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Topic: Multiplexing - I need to run this idea by someone (Read 1 time) previous topic - next topic

scswift

Feb 17, 2010, 10:31 am Last Edit: Feb 17, 2010, 10:34 am by scswift Reason: 1
Hey guys,

I've been planning to build a project where I need to control four 20 segment led bar graphs, and I've been considering my options for how to control them with my Arduino Pro Mini.  Multiplexing is one obvious solution, but dividing the array up into 8 10 segment sections would still require 18 pins, which is too many.  Other solutions I've looked at are leaving out a few of the led's on each end, shift registers, and charlieplexing.  None of which are particularly appealing to me, for various reasons.  Charlieplexing got me thinking though.

I was looking at this graphic in the Wikipedia article about it:


And I wondered... why use two pins to control two leds?

Why not do this?


So I looked up whether that was possible, and I found this thread:
http://www.arduino.cc/cgi-bin/yabb2/YaBB.pl?num=1249317220

Which says you can indeed use this method to turn one led on, or the other, but if you want to turn both off, you need a diode.  But that only applies to one pin connected through two leds to Vcc and Ground.  

Now, at this point, I must admit, I've reached the limits of my knowledge of circuits, but this is the idea that came to me:  If you can do the above... if you can indpendently control two led's from one pin, could you use this to reduce the number of pins needed to drive an array?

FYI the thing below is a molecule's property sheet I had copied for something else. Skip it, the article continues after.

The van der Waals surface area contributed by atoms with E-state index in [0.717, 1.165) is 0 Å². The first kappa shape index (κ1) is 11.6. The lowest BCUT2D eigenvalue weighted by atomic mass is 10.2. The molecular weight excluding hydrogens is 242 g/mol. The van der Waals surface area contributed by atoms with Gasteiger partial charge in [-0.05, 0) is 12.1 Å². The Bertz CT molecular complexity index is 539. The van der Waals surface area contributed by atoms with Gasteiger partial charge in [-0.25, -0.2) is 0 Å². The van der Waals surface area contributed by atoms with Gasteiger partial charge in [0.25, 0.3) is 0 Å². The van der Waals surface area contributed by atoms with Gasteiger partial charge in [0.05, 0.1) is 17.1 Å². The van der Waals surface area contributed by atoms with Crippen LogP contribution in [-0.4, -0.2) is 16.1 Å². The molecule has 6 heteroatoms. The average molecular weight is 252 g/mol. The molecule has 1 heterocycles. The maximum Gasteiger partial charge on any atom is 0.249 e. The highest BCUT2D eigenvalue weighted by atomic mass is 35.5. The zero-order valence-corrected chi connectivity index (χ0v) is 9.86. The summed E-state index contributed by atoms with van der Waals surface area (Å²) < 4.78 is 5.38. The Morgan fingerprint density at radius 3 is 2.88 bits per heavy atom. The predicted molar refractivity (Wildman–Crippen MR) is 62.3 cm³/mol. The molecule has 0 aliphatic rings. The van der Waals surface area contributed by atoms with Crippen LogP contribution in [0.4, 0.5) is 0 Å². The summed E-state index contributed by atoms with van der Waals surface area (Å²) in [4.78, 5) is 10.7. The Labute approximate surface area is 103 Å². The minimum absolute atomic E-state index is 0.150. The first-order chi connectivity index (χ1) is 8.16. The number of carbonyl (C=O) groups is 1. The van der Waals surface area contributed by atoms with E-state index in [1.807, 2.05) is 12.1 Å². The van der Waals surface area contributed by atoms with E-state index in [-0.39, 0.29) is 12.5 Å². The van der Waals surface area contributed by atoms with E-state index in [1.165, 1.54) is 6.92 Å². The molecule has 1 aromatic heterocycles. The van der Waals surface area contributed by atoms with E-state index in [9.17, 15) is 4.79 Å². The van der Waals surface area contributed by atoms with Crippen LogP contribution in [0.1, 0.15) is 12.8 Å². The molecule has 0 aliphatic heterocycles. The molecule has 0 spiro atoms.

What I'm imaginging is an array where every other row has the led's reversed, like so:

(-+)(-+)
(+-)(+-)

The idea being to connect rows 1 and 2 to pin 1, and colums 1 and 2 to pins 2 and 3.  

Setting pin 1 high would then give the led's in row 1 the potential to light, while the leds in row 2 would not conduct.  (I am indexing here with 1,1 in the lower left corner because I am designing a vu meter, btw.)  Then, setting pin 2 low would cause led 1,1 to light, while setting pin 3 low would cause led 1,2 to light.

Of course there is the issue of what happens when you expand this out.  What if there were four leds in each column?  Then you would have two leds in each columnt that would be set high or low. But this is where the charlieplexing comes in.  There's that third state.  Could you set all the unused pins to an input state perhaps to make this work?

What do you think?  Would this allow me to multiplex a 20 x 4 matrix of leds with just 14 pins, or a 10x8 matrix with just 13, instead of the 18 or 24 pins which would normally be required?  And without a bunch of extra diodes? What I like about this idea is that the wiring would be really simple, and I don't think there'd be issues with leds burning out if the code crashes.

Ofcourse that assumes this would work at all.  And I have no idea if it would.

Grumpy_Mike

#1
Feb 18, 2010, 10:21 am Last Edit: Feb 18, 2010, 10:39 am by Grumpy_Mike Reason: 1
Quote